AYER — Cancer survivor Martha Craft wants to “paint the town purple” to support the American Cancer Society (ACS).
But she’s not doing it alone — or with a paint brush. Instead, she’s one of hundreds of volunteers in the region who are selling purple ribbons for $5 a piece for Relay for Life, an annual ACS fund-raiser.
“We’re asking people to tie them on mailboxes and display them in businesses to raise awareness of the event and its mission,” said Craft. “We’re painting the town purple for the month of June, because purple is the relay color.”
The relay is an 18-hour event at the Ayer school complex. From June 22 at 6 p.m. until June 23 at noon, relay teams will walk the athletic track for ACS.
It will be one of 200 such events held across New England this summer.
Between now and then, over 300 volunteers from the region will collect donations, all of which will be forwarded to the ACS for cancer research, advocacy, education and patient services, said Craft.
The Ayer relay has already raised $34,333 toward its goal of $150,000. With 34 teams and 370 volunteers already signed on — versus 23 and 369 last year — Craft said she’s optimistic the relay will reach the goal.
“I think it’s very possible,” she said. “It’s clearly going well.”
Registration is still open for teams from Ayer, Harvard, Devens, Groton, Townsend, Lunenburg, Pepperell and Shirley. It costs $10 to register, and each participant is asked to raise $100 for the event.
While the lion’s share of donations comes through solicitation, some teams are getting creative, said Craft.
The “Family Strides” team from Groton is holding a book and lemonade sale at the Groton entrance of the Rail Trail on June 16 from 10 a.m. on. Another team has worked out a sponsorship deal with the Westford Applebee’s that’s been bringing in donations since February. Yet another team is holding a children’s movie night.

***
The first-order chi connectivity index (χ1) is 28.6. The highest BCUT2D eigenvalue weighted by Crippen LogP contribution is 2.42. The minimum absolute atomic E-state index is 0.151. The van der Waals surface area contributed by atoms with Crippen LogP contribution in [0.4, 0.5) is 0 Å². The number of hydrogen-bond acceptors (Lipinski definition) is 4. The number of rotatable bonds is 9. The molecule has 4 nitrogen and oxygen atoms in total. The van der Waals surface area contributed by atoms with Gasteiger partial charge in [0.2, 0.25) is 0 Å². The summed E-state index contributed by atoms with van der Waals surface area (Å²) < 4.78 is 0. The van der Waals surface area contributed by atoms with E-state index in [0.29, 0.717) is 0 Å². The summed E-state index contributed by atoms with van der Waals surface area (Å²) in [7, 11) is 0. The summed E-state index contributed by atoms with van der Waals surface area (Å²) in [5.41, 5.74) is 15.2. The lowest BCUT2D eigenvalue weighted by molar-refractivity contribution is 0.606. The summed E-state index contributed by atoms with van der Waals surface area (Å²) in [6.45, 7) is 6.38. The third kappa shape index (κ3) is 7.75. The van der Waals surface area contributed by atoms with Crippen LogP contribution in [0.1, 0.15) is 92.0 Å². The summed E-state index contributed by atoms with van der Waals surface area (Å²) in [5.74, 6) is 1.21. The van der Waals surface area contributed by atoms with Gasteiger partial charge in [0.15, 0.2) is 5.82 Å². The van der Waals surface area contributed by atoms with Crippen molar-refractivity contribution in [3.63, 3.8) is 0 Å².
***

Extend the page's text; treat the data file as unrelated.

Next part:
While donations are a central theme of the event, survivors are too, said Craft. She said “survivor” is often erroneously designated to only people who’ve beaten cancer. Instead, you’re a survivor from the day you’re diagnosed, she said.
Highlights of the relay include a survivor’s reception, a survivor-only lap and a luminary ceremony where the track is lit with illuminated bags placed in honor of those touched by cancer.
“It’s very touching,” she said. “It’s a celebration of life for survivors and their guests.”
Bringing people together is a big part of what’s kept Craft involved with the event since it came to the area eight years ago. She said the support and positive outlook provided by the ACS were key when she battled ovarian cancer 11 years ago, and that she’s looking to return the favor now.
“I wanted to give back,” she said. “I think you can become very isolated when you have any sort of debilitating disease, and it’s important to know you’re not alone.”
For information visit www.relayinayer.com.
Registration will also be taken at the relay’s next Planning Committee meeting, which will be held June 12, at 6:30 p.m., in the Founder’s Room at Nashoba Valley Medical Center.